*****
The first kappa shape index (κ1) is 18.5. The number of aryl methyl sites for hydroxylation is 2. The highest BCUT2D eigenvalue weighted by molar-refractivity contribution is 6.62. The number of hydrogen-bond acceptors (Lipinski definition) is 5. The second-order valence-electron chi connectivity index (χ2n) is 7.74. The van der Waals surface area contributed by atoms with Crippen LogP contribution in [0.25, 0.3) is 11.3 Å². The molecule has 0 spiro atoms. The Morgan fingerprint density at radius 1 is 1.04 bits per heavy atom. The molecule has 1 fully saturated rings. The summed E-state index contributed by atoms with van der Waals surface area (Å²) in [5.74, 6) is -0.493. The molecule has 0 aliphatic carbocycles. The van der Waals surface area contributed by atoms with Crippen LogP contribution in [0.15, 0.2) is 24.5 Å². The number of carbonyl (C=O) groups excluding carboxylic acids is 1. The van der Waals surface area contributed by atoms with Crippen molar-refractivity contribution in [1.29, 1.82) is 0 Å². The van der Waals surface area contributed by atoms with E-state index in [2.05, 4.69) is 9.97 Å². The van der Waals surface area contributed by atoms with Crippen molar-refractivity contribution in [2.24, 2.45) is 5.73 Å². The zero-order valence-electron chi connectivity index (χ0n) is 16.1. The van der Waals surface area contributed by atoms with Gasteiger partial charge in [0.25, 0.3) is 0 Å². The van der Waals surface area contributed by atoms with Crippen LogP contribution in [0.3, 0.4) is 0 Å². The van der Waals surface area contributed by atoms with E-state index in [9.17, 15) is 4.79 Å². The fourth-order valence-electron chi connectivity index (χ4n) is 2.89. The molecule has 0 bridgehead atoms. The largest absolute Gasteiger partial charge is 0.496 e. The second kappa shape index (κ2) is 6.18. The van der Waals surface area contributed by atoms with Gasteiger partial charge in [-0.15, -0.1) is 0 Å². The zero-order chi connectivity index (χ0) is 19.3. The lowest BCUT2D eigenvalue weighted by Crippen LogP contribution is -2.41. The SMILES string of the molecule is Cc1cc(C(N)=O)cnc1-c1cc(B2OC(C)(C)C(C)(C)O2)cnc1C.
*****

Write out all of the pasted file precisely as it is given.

The first kappa shape index (κ1) is 18.5. The number of aryl methyl sites for hydroxylation is 2. The highest BCUT2D eigenvalue weighted by molar-refractivity contribution is 6.62. The number of hydrogen-bond acceptors (Lipinski definition) is 5. The second-order valence-electron chi connectivity index (χ2n) is 7.74. The van der Waals surface area contributed by atoms with Crippen LogP contribution in [0.25, 0.3) is 11.3 Å². The molecule has 0 spiro atoms. The Morgan fingerprint density at radius 1 is 1.04 bits per heavy atom. The molecule has 1 fully saturated rings. The summed E-state index contributed by atoms with van der Waals surface area (Å²) in [5.74, 6) is -0.493. The molecule has 0 aliphatic carbocycles. The van der Waals surface area contributed by atoms with Crippen LogP contribution in [0.15, 0.2) is 24.5 Å². The number of carbonyl (C=O) groups excluding carboxylic acids is 1. The van der Waals surface area contributed by atoms with Crippen molar-refractivity contribution in [1.29, 1.82) is 0 Å². The van der Waals surface area contributed by atoms with E-state index in [2.05, 4.69) is 9.97 Å². The van der Waals surface area contributed by atoms with Crippen molar-refractivity contribution in [2.24, 2.45) is 5.73 Å². The zero-order valence-electron chi connectivity index (χ0n) is 16.1. The van der Waals surface area contributed by atoms with Gasteiger partial charge in [0.25, 0.3) is 0 Å². The van der Waals surface area contributed by atoms with Crippen LogP contribution in [0.3, 0.4) is 0 Å². The van der Waals surface area contributed by atoms with E-state index in [9.17, 15) is 4.79 Å². The fourth-order valence-electron chi connectivity index (χ4n) is 2.89. The molecule has 0 bridgehead atoms. The largest absolute Gasteiger partial charge is 0.496 e. The second kappa shape index (κ2) is 6.18. The van der Waals surface area contributed by atoms with Gasteiger partial charge in [-0.15, -0.1) is 0 Å². The zero-order chi connectivity index (χ0) is 19.3. The lowest BCUT2D eigenvalue weighted by Crippen LogP contribution is -2.41. The SMILES string of the molecule is Cc1cc(C(N)=O)cnc1-c1cc(B2OC(C)(C)C(C)(C)O2)cnc1C.